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Foreign direct investment is regarded as the type of capital flow that causes the fewest adverse effects in the host country ECLAC, In the case of Latin America, FDI has been an important source of external financing for growth, reducing problems associated with the lack of domestic savings Santana and Vieira, When considered individually, however, the countries in Latin America perform very differently Figure 1. Figure 1.

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We use the average for a five-year period, , to account for variations over the period analyzed since FDI flows can fluctuate significantly from year to year. A comparison of the share of FDI net inflows to GDP significantly changes the ranking of countries, but there is still a very uneven distribution: Panama is at the top of the list, followed by Nicaragua, Chile, and Honduras, while Ecuador appears at the bottom of the ranking Figure 2.

Figure 2. Source: Authors' calculations, based on World Bank data. It is clear that FDI is not distributed uniformly in the region, as just one country absorbs more than one-third of all FDI flows. Regarding the variables related to the determinants of attracting FDI identified in Section 2, similar to OECD we include a set of economic, social, and institutional variables that are indicative of a country's structural characteristics.

Given the international dimension of our sample 19 countries in Latin America we identify the variables associated with each factor, which may prove important in explaining the growth and direction of FDI flows in this region. The variables and their proxies that serve as the basis of this analysis are shown in Table 2 , which also provides descriptive statistics of the data. Table 2. Variables related to determinants of attracting FDI. Panama has the highest value at In regard to the remaining variables, starting with GDP per capita the proxy used for market size, similar to Bengoa and Sanchez-Robles, ; Santana and Vieira, ; and Ramirez, , we find an average of USD 6, Chile has the highest value USD 14, To measure market growth, we use the annual growth rate of real GDP as a proxy, following Tuman and Emmert The average value for the region is 5.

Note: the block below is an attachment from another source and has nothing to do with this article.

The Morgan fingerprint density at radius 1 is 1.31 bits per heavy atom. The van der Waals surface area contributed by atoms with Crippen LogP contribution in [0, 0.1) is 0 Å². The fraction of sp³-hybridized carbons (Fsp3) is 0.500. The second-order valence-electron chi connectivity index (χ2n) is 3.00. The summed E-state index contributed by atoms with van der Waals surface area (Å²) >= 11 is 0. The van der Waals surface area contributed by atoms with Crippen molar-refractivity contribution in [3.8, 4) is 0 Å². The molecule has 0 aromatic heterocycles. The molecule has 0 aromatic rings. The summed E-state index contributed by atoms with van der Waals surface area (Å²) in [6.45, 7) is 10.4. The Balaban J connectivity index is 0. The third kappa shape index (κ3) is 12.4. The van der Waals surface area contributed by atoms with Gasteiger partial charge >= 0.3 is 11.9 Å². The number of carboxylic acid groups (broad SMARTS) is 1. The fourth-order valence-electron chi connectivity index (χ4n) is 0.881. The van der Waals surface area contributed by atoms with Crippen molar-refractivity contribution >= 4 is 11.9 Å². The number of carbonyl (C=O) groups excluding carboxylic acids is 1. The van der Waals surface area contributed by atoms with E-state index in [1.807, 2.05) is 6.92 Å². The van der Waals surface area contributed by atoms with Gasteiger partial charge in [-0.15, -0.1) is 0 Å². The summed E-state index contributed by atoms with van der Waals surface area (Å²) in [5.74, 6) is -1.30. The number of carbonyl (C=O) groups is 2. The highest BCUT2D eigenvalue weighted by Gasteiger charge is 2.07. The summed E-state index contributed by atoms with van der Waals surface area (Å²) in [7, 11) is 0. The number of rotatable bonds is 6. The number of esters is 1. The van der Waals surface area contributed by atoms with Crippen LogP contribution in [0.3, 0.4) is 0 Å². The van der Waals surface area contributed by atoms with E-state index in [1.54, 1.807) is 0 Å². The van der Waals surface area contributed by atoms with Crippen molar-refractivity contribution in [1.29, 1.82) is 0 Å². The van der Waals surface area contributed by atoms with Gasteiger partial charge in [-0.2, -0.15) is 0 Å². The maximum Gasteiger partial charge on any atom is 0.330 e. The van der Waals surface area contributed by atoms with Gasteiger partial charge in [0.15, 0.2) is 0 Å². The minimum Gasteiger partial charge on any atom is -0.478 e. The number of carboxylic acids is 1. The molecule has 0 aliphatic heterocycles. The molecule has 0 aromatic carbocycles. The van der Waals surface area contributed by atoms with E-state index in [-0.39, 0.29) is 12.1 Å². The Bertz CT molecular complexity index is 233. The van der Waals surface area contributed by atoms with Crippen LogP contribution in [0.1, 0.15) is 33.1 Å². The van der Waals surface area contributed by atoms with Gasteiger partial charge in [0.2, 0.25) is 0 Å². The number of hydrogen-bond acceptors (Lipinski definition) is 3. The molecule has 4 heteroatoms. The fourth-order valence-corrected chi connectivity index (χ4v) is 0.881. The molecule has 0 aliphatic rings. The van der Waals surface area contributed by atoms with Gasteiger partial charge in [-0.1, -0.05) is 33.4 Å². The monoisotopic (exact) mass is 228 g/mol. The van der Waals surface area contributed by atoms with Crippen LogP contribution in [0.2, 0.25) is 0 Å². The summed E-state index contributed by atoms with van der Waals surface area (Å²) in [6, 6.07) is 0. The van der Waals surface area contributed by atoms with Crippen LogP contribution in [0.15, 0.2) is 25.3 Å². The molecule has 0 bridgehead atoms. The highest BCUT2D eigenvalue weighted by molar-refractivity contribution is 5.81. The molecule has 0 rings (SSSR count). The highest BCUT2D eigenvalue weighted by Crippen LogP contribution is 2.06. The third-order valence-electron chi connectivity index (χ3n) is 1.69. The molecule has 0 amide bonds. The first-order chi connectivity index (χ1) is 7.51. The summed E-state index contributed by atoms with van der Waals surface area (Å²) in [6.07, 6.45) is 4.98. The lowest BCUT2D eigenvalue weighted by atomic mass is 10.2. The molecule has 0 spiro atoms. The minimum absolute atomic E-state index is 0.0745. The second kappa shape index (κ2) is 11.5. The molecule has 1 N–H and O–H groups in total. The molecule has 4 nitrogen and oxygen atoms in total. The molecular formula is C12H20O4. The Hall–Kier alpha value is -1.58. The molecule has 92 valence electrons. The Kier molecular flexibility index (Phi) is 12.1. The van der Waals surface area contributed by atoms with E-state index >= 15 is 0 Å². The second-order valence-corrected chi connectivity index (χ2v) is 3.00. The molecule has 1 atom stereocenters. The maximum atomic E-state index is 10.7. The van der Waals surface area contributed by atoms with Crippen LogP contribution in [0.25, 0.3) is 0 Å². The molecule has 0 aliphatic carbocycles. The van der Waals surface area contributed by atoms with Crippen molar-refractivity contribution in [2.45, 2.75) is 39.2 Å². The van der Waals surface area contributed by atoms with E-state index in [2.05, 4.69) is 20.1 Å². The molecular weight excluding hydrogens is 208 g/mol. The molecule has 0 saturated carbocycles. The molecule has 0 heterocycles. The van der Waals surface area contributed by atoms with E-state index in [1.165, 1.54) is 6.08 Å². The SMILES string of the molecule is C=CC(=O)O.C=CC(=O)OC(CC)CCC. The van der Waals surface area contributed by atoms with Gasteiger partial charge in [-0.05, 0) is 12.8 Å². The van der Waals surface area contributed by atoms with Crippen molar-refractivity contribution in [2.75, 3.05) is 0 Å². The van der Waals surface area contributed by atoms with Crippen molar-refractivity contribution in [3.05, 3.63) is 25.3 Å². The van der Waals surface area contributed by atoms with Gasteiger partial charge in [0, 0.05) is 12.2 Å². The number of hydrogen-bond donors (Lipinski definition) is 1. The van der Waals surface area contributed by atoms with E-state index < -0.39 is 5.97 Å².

As for economic stability, we use the inflation rate as a proxy for this factor. High inflation rates are a classic symptom of a runaway economy in a country, both fiscally and monetarily, so the inflation rate is used to measure the level of economic instability e. Venezuela has the highest value To measure the level of trade openness we use the weight of foreign trade sum of exports and imports in GDP, following Janicki and Wunnava and Benito et al.

The highest value corresponds to Panama To measure the quality of infrastructure we use two proxies: the number of telephone lines per inhabitants and the Logistics Performance Index. Given that this study focus mostly on developing countries, we understand, as did Mohamed and Sidiropoulos , that the first proxy may better reflect the degree of development in this region.

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World investment prospects to 2011 : foreign direct investment and the challenge of political risk World investment prospects to 2011 : foreign direct investment and the challenge of political risk
World investment prospects to 2011 : foreign direct investment and the challenge of political risk World investment prospects to 2011 : foreign direct investment and the challenge of political risk
World investment prospects to 2011 : foreign direct investment and the challenge of political risk World investment prospects to 2011 : foreign direct investment and the challenge of political risk
World investment prospects to 2011 : foreign direct investment and the challenge of political risk World investment prospects to 2011 : foreign direct investment and the challenge of political risk
World investment prospects to 2011 : foreign direct investment and the challenge of political risk World investment prospects to 2011 : foreign direct investment and the challenge of political risk
World investment prospects to 2011 : foreign direct investment and the challenge of political risk World investment prospects to 2011 : foreign direct investment and the challenge of political risk